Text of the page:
You know that he's spent the past two months slowly dying, and when he finally goes, it's like you're too numb to react. You praise God that the suffering is finally over. You text close friends and relatives, and they text you back with the expected "we're sorry for your loss, we will pray for you."
Then it hits you at the weirdest moments: while you're watering the plants, pounding garlic for fried rice, sweeping up doggie crap. He's gone. And you suddenly you realize that tears have been pouring down and you didn't even notice.
Akward in the best social situations, you are frightfully inept with death. You think, how hard can it be to say the right words? He was your grandfather, these people left are your family. But you still don't know what to say.
What do you tell your grandmother, who for the past two months has been camping out in the hospital, always ready with delicious adobo and rice to feed visitors who come? Do you tell her that it's OK, at least the suffering is done? What do you answer when she says she says she doesn't know what to do now, when her life has revolved around your grandfather for almost 60 years?
What do you tell your dad, who is trapped between guilt and relief; who has been struggling with the dilemma of withdrawing or continuing life support? Do you say he did the right thing? Do you believe that he did the right thing?
What do you tell the people, the well-meaning but equally inept people? You agree that yes, he's had a full life, a good 82 years. Maybe the last five weren't too great because of his Parkinsons, yes, but really, before that things were great. You realize that their trite condolences are from not knowing what to say.
Sometimes people ask you if you were close to your grandfather. What can you answer to that? Do you reveal that sometimes you still feel hurt that it was your brother, not you, who was his favorite grandchild? Do you say that you adored him as a child--that he was so generous, kind and really funny--but as you grew up, things became awkward? Do you say that you longed to tell him a million things, but when you were with him, you became so shy--so shy with your grandfather! how silly is that!--that you just kissed him hello, mumbled a few generic how-are-you-doing phrases and fled the room?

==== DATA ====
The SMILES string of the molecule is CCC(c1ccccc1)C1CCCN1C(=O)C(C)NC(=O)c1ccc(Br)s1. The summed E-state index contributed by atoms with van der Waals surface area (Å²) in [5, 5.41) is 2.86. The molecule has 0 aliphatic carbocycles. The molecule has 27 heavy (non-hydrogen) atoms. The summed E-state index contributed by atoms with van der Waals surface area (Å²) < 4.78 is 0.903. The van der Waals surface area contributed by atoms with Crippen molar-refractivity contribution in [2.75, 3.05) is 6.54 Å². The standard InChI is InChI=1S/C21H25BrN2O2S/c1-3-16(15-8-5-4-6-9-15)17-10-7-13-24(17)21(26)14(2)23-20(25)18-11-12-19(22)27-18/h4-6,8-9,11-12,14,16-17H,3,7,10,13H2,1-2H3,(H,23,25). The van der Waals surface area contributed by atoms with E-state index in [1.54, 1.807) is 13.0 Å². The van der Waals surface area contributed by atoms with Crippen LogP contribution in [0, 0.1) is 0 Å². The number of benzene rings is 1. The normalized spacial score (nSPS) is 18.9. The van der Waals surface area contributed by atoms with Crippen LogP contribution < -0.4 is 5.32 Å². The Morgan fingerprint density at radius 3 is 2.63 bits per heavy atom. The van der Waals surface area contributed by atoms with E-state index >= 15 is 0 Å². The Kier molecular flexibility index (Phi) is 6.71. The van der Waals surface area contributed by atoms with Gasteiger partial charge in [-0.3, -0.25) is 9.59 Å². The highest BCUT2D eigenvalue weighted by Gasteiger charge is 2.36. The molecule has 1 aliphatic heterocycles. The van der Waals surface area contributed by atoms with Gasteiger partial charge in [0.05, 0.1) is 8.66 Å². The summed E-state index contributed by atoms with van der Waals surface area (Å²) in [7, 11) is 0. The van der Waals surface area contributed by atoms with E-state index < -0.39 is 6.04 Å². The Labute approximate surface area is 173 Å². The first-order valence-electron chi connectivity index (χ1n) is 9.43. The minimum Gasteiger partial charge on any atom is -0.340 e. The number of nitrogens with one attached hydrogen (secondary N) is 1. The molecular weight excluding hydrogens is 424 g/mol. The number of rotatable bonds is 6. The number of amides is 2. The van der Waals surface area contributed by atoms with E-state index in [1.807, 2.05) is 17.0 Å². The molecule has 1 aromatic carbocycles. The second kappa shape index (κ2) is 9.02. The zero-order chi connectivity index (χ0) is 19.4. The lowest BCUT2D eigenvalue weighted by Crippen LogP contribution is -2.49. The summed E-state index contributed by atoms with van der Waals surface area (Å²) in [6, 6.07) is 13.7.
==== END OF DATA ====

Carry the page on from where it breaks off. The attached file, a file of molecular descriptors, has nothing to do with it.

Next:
Sometimes, you remember the funny things your grandfather used to do. Like putting that cut-off stocking on his head, so that his dead-straight hair wouldn't stand. Or wandering around the house in his jockeys and sando. You think of how really nice he was. Like that time your brother--in his college-kid-angst-filled days--deliberately drove off, knowing that he had to take you to your dental appointment and your grandfather drove you there instead. Or how he'd slip you money whenever you came to visit that sometimes you were reluctant to visit, because he might think that you came only for the money. And you remember how, wheelchair-bound and sometimes barely lucid because of all his medication, he insisted on coming to your wedding, despite the grueling trip from Bulacan to Batangas. And how on your wedding day, he insisted on wearing his brand new Florsheim leather shoes, despite the sand, and the fact that he would just be in his wheelchair anyway.
You try to think why he fought so hard, so hard, to stay alive, when he was in obvious pain. When he couldn't communicate anymore, when all you could hear were his moans of pain and frustration. Sometimes you think would it have been better if he had Alzhiemers instead of Parkinsons, since the latter leaves your mind intact, trapped in a body you no longer control. And it's heartbreaking to dwell on that because your grandfather was one of the most brilliant minds you know, full of humor and wit.
You think that maybe he chose today to let go because it's your grandmother's birthday, and he wanted to be with her for another celebration of her life. Instead, it's a celebration of his death.
Then you think it's not really a celebration of death, a celebration of the end of his suffering, but a celebration of the life he's led and all the good things he's left behind.
And you try to wipe away your tears and move on. You know that it will still catch you unaware sometimes, these waves of sadness that squeeze your chest and make you cry at the weirdest places, the weirdest moments. You know that you will always miss him, but you also know this too shall pass.
And you hope that he somehow knew that you loved him, even if you were to shy or proud to show it.
And then you pray for strength and grace and comfort, and you find peace knowing that God will grant you these.